[00:07:24] Is this different from the virtual reality. But if we go to the mixed reality, which is all about that, you can see some parts of the real world as they are. Some of the things could be altered and then some of these things could be completely virtual. I think it's more of this angle that we augment that reality, you might be able to do everything that virtual reality devices can do.

[00:07:49] If you block also the real world completely, then it becomes a virtual reality device. On the other hand, with the virtual reality device, if you. Do it the way that we do for example, which is that we also digitize the world real time and then we can manipulate it and then makes it so that certain things are real, certain things have been changed and certain things are completely virtual.

[00:08:13] It's this approach that if you start from augmented reality you are basically Needing to replace the world in front of the user. And the world, just the foundation. If you start from virtual reality, everything is black and you need to add everything. Can I

[00:08:28] Trond Arne Undheim, Host: [00:08:28] ask you a dumb question around that than neuro does that mean that it's a gradual scale where in mixed reality, the product, the point is that you don't know from the outset in the product, or maybe even the journey that a user goes through, one Monday you were doing 70%.

[00:08:44] Mixed. And then on Tuesday you're doing 30% mix, then you're the product allows you to flexibility or is it very decided from the beginning that it's given amount of mix of virtual and augmentation?

[00:08:57] Urho Konttori, Co-founder, Varjo: [00:08:57] I think that's the place where now, so augmented reality devices are very little bit is augmented and virtual reality.

[00:09:05] Everything is virtual, but in the upcoming years, those will be mixing. So with augmented reality devices, more and more. Will be augmented. And with virtual reality devices, you can bring more and more of the real world into your experience. And eventually in theory, they will have a sweet middle point where you can do the same thing with both devices, but you might be at slightly better off if you start from this end of the spectrum than they end up the spectrum for one or the other thing.

[00:09:36] All right.

[00:09:37] Trond Arne Undheim, Host: [00:09:37] So let's just get done with this extended reality, is that. Distinct from mixed. I don't quite understand how that could be so different from mixed. Extended meaning it's better than what's been real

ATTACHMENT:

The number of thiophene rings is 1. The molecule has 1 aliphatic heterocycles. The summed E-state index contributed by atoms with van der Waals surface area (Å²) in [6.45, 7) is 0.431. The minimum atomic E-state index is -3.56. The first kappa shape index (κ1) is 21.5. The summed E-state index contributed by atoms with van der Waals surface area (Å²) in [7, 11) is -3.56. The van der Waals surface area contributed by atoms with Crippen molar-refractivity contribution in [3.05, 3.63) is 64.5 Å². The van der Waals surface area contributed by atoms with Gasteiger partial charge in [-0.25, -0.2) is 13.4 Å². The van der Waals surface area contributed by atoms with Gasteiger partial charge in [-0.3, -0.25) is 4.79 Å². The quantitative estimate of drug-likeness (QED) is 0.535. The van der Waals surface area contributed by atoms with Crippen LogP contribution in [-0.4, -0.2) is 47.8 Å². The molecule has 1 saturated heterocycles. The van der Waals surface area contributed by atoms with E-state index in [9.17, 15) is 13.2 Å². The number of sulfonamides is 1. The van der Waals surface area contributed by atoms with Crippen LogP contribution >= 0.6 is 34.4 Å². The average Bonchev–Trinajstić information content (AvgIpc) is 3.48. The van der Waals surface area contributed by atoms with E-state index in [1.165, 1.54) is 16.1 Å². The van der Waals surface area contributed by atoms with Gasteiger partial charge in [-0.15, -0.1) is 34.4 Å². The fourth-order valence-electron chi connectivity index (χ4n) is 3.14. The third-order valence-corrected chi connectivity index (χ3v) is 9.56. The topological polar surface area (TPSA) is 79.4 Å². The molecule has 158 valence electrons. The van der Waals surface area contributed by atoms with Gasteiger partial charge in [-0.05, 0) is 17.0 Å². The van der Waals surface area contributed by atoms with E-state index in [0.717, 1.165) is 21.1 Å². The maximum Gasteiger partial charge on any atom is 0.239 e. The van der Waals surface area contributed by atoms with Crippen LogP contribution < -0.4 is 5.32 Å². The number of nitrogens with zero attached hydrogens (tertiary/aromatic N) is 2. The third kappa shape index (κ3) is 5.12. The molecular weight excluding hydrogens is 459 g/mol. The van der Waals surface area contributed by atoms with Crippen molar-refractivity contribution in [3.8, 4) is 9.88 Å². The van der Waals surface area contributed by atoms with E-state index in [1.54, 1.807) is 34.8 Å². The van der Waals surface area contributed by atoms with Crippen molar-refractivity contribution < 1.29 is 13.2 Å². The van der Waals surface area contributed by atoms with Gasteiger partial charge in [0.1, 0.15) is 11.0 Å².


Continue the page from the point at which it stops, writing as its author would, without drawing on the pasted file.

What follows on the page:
[00:09:49] Urho Konttori, Co-founder, Varjo: [00:09:49] life. Yeah. I suppose you could say that extend, that could be that for example, you can see in the dark.

[00:09:54] So if you start with this assumption that you digitize the world, then you can extend it with Thermal imaging, you can extend it with infrared cameras and then it Superman

[00:10:05] Trond Arne Undheim, Host: [00:10:05] angle that angle, this turning us into kind of extra sensorial being so SU super with

[00:10:11] Urho Konttori, Co-founder, Varjo: [00:10:11] super powers. Then maybe the AI analyzes everything for you.

[00:10:16] And when you look at the sandbox, you can tell that there are 52 million. Grains of sand in here or whatever.

[00:10:24]Trond Arne Undheim, Host: [00:10:24] Which would be difficult to count. Yes. So why don't you then give us a little bit of a sense of. Because this field has had a lot of play and we don't, we're not going to dismiss play because we know computer games and play and an experimental headsets and everything.

[00:10:41] There, there was a place for that, but I will admit readily that I have through the years tried many of these, and I'm scratching my head. When is this going to get really serious? So you either have the attitude of, I'm an early adopter. I like to, do these things and it's nice.

[00:10:56] The advent of sort of enterprise or industrial grade all of these abbreviations when did that start to. Happened and, maybe you'll give us a sense of what, what your position is

[00:11:08] Urho Konttori, Co-founder, Varjo: [00:11:08] in, in, in this space. Yeah, absolutely. So I think from my point of view, when we look at the very early days of the VR, the NASA experiences and the like early days of eighties and nineties of VR that's when.

[00:11:23] It was certain, very individual companies trying to basically change the way they were working back in those days is for example, NASA doing designs inside virtual reality and with multiple companies starting the aiming to do simulations within the virtual reality. All of that one ended up in the cave systems after that one, like a an alternative way of achieving the same thing, because it was the shorter goal at that stage.

[00:11:53] And I'd say that after that one, there was of course a long long autumn for. VR throughout the nineties and two thousands early on until the winter. But but yeah, I like keeping it slightly alive but but yeah then of course Oculus reinvigorated it with the consumer message. Now what happened at that stage is that it also created the interest into utilizing this again for these hi.